Starbucks wants to save the world from trash. Photos have recently been making the social media rounds: Margaret Atwood shared one of plastic trash floating around in the ocean, heavy with bright green Starbucks straws. The coffee giant needs to work on their image.
In a move that they must have been planning for a while, the chain has announced that they are committing $10 million toward the creation of a new disposable coffee cup that will be better for the environment. The cups they’re looking for will be fully recyclable and biodegradable — but don’t get too excited, they don’t exist yet.
The cups will be created through the NextGen cup challenge initiative, co-sponsored by Starbucks and the Closed Loop Partners Center for the Circular Economy. Closed Loop Partners is a company committed to developing sustainable consumer goods, something that is of the utmost importance in today’s economy. We are the type of people who buy a new $1000 phone every year, so why would we care that much about a paper cup? After all, it does have a recycled symbol on the side of it, right? Starbucks cups are actually only made with 10 per cent post consumer recycled material. Their cup sleeves are made with 85 per cent post consumer material, which is much better, but they don’t have the added difficulty of being a food container. Cups hold your coffee, and therefore have to be approved to do so. The cups must therefore be coated on the inside, which prevents them from being easily recycled, a problem that most coffee chains are dealing with. The company has tried a number of solutions in the past, including a 5p charge per paper cup in the UK, and a discount for people who bring their own cup. They also introduced a reusable cup that looks almost identical to their paper cups, and weighs about as little. It started at $1 in Canada, and has since been increased to $2. While they’ve made some progress, it just isn’t enough.
Even though it’s only a dream right now, this initiative is important for both Starbucks and the take out coffee industry in general. As a society, we are pretty lazy when it comes to environmental conservation.
A few years ago, the travel coffee tumbler was all the rage. Everyone and their dad had one. I have about eight of them, made of several different materials including metal, ceramic, and even one made from a biodegradable paper fiber covered in doodles of kittens playing with yarn. If you go into a Starbucks location, you’ll see that there are literally dozens of options available, in both ‘grande,’ the 16 ounce cup, and ‘venti,’ the 20 ounce cup. They even have iced coffee cups. So why doesn’t everyone have one all the time? Convenience.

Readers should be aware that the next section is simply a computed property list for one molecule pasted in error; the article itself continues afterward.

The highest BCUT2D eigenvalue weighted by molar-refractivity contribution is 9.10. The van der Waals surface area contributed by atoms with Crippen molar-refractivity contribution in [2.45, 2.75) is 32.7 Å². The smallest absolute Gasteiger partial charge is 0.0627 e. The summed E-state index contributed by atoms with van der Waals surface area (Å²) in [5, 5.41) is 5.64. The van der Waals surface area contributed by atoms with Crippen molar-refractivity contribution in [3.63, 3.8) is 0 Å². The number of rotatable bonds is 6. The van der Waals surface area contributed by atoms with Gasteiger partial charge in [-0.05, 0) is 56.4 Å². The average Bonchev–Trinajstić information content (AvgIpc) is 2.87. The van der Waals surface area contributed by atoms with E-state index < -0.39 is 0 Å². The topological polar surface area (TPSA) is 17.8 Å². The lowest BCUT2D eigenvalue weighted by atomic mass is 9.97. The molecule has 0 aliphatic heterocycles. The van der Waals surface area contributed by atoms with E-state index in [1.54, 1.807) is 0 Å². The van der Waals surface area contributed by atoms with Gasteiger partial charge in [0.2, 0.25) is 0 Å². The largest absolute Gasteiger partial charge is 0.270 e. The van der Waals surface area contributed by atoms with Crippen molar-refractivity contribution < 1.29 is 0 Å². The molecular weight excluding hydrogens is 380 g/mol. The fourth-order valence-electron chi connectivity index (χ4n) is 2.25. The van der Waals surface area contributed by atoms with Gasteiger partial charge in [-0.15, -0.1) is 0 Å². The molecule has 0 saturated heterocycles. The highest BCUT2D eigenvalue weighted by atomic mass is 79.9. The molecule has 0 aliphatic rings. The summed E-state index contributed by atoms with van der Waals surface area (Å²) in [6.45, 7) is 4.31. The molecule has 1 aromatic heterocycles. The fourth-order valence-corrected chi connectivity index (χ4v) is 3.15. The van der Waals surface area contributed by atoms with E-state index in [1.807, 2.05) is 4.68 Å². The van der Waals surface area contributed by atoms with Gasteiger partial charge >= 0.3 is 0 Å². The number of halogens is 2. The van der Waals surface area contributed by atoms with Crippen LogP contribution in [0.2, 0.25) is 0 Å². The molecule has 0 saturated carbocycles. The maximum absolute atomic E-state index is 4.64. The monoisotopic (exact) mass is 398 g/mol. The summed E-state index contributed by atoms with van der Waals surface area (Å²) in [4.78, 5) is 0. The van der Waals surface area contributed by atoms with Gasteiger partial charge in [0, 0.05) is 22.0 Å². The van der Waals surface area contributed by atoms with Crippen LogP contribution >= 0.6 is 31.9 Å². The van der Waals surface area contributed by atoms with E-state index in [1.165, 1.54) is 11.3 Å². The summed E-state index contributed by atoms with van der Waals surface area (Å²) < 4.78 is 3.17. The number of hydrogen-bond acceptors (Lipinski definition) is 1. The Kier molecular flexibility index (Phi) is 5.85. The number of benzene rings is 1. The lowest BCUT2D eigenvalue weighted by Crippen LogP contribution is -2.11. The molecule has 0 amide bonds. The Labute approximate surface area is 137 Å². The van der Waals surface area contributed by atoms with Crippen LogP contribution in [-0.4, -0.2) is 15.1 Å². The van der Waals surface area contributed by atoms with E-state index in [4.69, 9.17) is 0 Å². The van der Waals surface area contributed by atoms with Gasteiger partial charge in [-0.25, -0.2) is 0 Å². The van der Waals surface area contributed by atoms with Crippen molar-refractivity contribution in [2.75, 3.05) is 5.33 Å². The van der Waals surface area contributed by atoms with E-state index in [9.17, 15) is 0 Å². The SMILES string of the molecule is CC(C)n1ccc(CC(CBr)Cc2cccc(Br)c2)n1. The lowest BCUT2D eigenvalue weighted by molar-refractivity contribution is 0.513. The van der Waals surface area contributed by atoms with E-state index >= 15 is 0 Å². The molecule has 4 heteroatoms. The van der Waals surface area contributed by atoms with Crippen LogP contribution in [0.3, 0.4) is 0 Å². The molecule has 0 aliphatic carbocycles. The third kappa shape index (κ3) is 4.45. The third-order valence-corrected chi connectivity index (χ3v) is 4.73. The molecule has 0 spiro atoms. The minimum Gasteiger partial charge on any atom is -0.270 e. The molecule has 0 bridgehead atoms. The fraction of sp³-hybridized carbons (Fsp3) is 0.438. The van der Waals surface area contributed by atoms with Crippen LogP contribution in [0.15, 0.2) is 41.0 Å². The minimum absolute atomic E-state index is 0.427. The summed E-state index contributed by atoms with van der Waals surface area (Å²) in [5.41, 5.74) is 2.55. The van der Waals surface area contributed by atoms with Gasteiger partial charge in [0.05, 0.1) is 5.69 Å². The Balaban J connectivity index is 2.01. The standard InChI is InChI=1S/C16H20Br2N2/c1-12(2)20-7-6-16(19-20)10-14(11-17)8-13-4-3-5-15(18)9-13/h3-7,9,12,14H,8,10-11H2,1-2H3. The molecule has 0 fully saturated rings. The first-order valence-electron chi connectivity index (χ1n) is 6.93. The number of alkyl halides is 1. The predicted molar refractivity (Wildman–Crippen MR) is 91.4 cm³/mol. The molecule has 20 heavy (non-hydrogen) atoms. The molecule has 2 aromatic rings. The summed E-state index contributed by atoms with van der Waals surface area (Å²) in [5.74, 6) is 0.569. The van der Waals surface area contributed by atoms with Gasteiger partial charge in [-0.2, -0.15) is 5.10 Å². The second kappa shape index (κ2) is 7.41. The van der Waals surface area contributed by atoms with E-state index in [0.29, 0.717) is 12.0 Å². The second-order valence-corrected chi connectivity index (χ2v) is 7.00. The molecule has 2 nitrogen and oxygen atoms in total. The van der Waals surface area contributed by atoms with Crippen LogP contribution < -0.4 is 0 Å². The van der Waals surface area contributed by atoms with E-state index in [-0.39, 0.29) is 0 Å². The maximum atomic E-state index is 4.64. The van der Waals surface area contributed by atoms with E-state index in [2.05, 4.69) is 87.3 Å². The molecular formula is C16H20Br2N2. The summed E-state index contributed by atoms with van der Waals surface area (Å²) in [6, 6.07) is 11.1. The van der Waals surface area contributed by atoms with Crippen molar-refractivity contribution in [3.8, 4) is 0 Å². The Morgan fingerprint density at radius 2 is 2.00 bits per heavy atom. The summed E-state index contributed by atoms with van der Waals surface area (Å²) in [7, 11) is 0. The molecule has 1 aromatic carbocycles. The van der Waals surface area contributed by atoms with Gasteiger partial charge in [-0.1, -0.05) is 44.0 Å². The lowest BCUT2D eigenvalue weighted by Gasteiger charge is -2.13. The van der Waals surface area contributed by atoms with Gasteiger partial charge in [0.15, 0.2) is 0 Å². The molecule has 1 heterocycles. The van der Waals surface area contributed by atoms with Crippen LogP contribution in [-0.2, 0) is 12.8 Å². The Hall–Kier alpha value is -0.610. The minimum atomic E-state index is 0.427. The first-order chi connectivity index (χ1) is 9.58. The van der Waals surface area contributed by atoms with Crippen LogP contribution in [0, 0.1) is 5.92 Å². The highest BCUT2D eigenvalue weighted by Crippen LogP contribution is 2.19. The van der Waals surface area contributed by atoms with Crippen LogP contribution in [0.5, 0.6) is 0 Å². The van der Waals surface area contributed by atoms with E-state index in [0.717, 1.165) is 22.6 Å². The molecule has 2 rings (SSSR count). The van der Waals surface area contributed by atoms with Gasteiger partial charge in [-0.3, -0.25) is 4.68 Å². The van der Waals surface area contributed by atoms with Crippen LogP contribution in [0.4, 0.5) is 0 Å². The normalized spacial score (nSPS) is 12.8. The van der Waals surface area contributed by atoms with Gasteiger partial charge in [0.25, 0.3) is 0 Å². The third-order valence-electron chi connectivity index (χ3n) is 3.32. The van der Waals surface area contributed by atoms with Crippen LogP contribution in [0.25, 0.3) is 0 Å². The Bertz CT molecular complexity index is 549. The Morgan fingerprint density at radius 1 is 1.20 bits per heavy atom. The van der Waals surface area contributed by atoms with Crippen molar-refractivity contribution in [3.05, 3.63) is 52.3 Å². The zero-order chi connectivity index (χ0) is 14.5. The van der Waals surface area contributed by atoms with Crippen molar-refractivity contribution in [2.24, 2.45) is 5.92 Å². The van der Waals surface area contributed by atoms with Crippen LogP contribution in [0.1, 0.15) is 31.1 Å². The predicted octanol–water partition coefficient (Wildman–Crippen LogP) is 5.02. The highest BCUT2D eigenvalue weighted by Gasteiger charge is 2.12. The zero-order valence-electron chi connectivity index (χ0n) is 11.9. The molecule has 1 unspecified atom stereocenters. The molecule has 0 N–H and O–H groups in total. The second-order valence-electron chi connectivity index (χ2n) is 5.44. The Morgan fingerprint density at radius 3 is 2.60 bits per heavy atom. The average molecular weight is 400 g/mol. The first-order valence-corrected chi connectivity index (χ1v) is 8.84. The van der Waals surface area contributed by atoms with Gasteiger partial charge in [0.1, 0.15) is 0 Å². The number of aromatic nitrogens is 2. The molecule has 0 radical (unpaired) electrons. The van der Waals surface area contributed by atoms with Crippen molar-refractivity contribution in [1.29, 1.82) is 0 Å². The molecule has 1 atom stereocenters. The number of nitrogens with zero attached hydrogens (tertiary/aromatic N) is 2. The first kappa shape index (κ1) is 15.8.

The only explanation for people not carrying around their reusable coffee cup all day is that they would actually have to carry their reusable coffee cup around ALL DAY. If you’ve ever had to do that, you know that it is not only annoying, it can be messy. I haven’t seen one of those ‘no leak’ cups in a very long time, probably because the lids get full of mold if you don’t clean them properly — and how do you clean those things properly anyway? All of the other ones have flimsy rubber lids that pop off and throw coffee at you, or plastic ones that sit inside your cup but don’t actually seal it, which leads to false confidence and the wish that you had brought an extra shirt to work or school with you. And then you have to wash the cup. When you go to get another cup the barista will rinse it out for you, but that isn’t so helpful if you forgot your cup on your desk the day before and you take milk in your coffee. People are just too lazy to use their own cups every day when it is so convenient to pitch your cup in the trash when you’re finished.
Starbucks noted in their press release that about 600 million paper and plastic cups are used by takeout chains every year. How many of those cups did you use? How many coffees do you have each day? Even if it’s only one, you may be throwing away as many as 365 cups each year that can only be recycled in certain locations, and are made mostly of new paper.
“No one is satisfied with the incremental industry progress made to date, it’s just not moving fast enough. So today, we are declaring a moon shot for sustainability to work together as an industry to bring a fully recyclable and compostable cup to the market, with a three-year ambition,” said Colleen Chapman, vice president of Starbucks global social impact overseeing sustainability in a press release. That’s where the NextGen Cup Challenge comes in. The company and their partners will provide grants to companies that are working toward a sustainable cup. Who knows, maybe a Brock student will come up with the best idea and rescue us all from the mounting pile of trash we all make every day without even thinking about it.